Elite settlement

The “settlement” with the elites means that it will be harder to bring to justice those who were responsible for ordering the killings of civilians in 2010. The key perpetrators are former PM Abhisit Vejjajiva, General Prayut Junocha, Sutep Tuagsuban and General Anupong Paojinda. This is a very important issue for the Red Shirts and for establishing standards of human rights. Recently, when questioned by police, Abhisit arrogantly said that his government had shown “tolerance” in dealing with the Red Shirt protests. In fact, his government deployed armed soldiers, tanks and snipers to shoot down unarmed civilians, reporters and paramedics. Abhisit and Syria’s Bashar al-Assad must have shared the same finishing school!

The Pheu Thai government is well aware that if the Thai cabinet merely accepted the exercise of jurisdiction by the International Criminal Court (ICC) with respect to the crime of killing civilians last year, the ICC would be able to investigate the matter and possibly start proceedings against Abhisit and others. Yet the government is doing nothing.

It is also refusing to ratify the Rome Statute, which would help bring cases against any future state criminals. Instead there has been talk, by people like Chalerm Yubamrung and others, of a general amnesty, which would whitewash the politicians and army generals who have blood on their hands. Naturally Thaksin is against the use of the ICC in Thailand because it might backfire on his responsibility for massacres in the south in 2004.

Taken alongside the increased use of lèse majesté, we can see that the “settlement” with the elites is more than anything a settlement with the military. It is not about some deal with the weak willed and infirm king, who has never exercised any power independent of the military. The appointment of a military officer, with a dubious background in human rights, to the post of defence minister, also shows that the government has no intention of creating a culture in which elected civilians control the military. There is also no attempt to cut the military budget or remove them from control of the mass media.

The position of some Red Shirt UDD leaders is also extremely worrying. Tida Tawornset prefers lobbying those in power, in order to get political prisoners moved to a more comfortable “political jail”, than mobilising the Red Shirt movement to demand the release of all political prisoners. She talks vaguely about changing the constitution, while refusing to talk about lèse majesté or even concrete steps to implement the “Nitirat” proposals to scrap the legal legacy of the 2006 coup.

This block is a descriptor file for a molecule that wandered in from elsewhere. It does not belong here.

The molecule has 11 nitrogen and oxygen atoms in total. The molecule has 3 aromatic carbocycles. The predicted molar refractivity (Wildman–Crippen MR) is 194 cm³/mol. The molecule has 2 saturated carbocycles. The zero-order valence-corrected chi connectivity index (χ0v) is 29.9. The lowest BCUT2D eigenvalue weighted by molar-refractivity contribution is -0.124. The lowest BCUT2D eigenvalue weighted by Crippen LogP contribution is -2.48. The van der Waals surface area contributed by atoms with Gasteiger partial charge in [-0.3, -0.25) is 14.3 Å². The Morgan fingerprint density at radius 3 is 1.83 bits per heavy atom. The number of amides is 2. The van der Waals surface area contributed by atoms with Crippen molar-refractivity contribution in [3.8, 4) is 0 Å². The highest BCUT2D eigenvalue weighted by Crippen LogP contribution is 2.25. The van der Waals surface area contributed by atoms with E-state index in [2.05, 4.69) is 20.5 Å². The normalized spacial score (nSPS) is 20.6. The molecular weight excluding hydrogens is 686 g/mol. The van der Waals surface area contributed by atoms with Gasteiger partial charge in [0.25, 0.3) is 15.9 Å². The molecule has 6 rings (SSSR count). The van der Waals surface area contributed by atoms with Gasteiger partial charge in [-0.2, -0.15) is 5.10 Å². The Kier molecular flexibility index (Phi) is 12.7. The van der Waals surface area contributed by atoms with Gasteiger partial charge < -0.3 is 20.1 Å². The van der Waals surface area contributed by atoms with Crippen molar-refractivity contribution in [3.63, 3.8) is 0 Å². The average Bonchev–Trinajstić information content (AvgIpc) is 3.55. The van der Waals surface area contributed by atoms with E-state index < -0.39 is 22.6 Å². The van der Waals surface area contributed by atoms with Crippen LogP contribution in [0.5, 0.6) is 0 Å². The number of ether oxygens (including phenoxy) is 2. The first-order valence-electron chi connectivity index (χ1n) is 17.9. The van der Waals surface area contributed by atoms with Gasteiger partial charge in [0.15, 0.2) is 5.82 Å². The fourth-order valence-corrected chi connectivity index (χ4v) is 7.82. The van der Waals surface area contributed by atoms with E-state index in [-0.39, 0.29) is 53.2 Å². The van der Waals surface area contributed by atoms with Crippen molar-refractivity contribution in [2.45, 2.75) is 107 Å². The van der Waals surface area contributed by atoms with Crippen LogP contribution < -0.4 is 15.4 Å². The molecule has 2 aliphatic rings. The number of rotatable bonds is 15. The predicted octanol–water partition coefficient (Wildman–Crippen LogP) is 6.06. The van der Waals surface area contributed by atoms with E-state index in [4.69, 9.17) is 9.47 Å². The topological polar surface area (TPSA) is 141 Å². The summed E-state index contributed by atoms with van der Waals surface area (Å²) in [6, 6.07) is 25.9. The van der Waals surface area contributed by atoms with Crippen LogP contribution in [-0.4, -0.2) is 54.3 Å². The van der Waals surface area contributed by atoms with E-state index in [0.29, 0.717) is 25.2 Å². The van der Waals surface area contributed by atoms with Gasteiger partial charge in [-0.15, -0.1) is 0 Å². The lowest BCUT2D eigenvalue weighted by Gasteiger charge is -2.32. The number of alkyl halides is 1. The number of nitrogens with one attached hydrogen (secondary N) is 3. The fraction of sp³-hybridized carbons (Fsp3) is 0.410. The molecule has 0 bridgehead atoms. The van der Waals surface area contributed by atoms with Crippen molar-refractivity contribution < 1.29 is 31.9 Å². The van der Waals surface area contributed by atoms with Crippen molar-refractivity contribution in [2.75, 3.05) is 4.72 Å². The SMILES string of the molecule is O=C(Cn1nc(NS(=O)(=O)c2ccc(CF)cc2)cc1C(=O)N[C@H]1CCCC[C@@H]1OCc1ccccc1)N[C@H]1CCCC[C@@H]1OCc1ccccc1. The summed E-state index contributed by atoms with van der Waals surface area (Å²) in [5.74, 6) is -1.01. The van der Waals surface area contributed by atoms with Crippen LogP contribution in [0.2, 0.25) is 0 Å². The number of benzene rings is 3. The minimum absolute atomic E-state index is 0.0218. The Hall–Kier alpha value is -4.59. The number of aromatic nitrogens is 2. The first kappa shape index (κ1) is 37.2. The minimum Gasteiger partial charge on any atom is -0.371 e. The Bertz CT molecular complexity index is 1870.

Earlier, Sombat Boonngarmanong, Natawut Saikua and Jatuporn Prompan all called for Red Shirts to be patient and to support “the people’s government”. Jatuporn himself is now facing disqualification as an elected MP by the royalist-denominated Electoral Commission (EC). The technicality used as an excuse for this disqualification is clearly motivated by political considerations. Yet he has called for calm. At the same time, the EC has never questioned the eligibility of General Sonti Boonyagarin, coup leader from 2006, to sit in parliament as an elected MP! The end result of all this is that the Red Shirt UDD leaders are trying to de-mobilise the movement.

Without activity the Red Shirts will wither away.

Progressive Red Shirts must organise independently of the government and the Red Shirt UDD leadership in order to campaign for the abolition of lèse majesté, the release of political prisoners and the bringing to justice those responsible for state crimes.

[Giles Ji Ungpakorn is a political commentator and dissident. In February 2009 he had to leave Thailand for exile in Britain because he was charged with lèse majesté for writing a book criticising the 2006 military coup. He is a member of Left Turn Thailand, a socialist organisation. His latest book, Thailand’s Crisis and the Fight for Democracy, will be of interest to activists, academics and journalists who watch Thai politics, democratisation and NGOs. His website is at]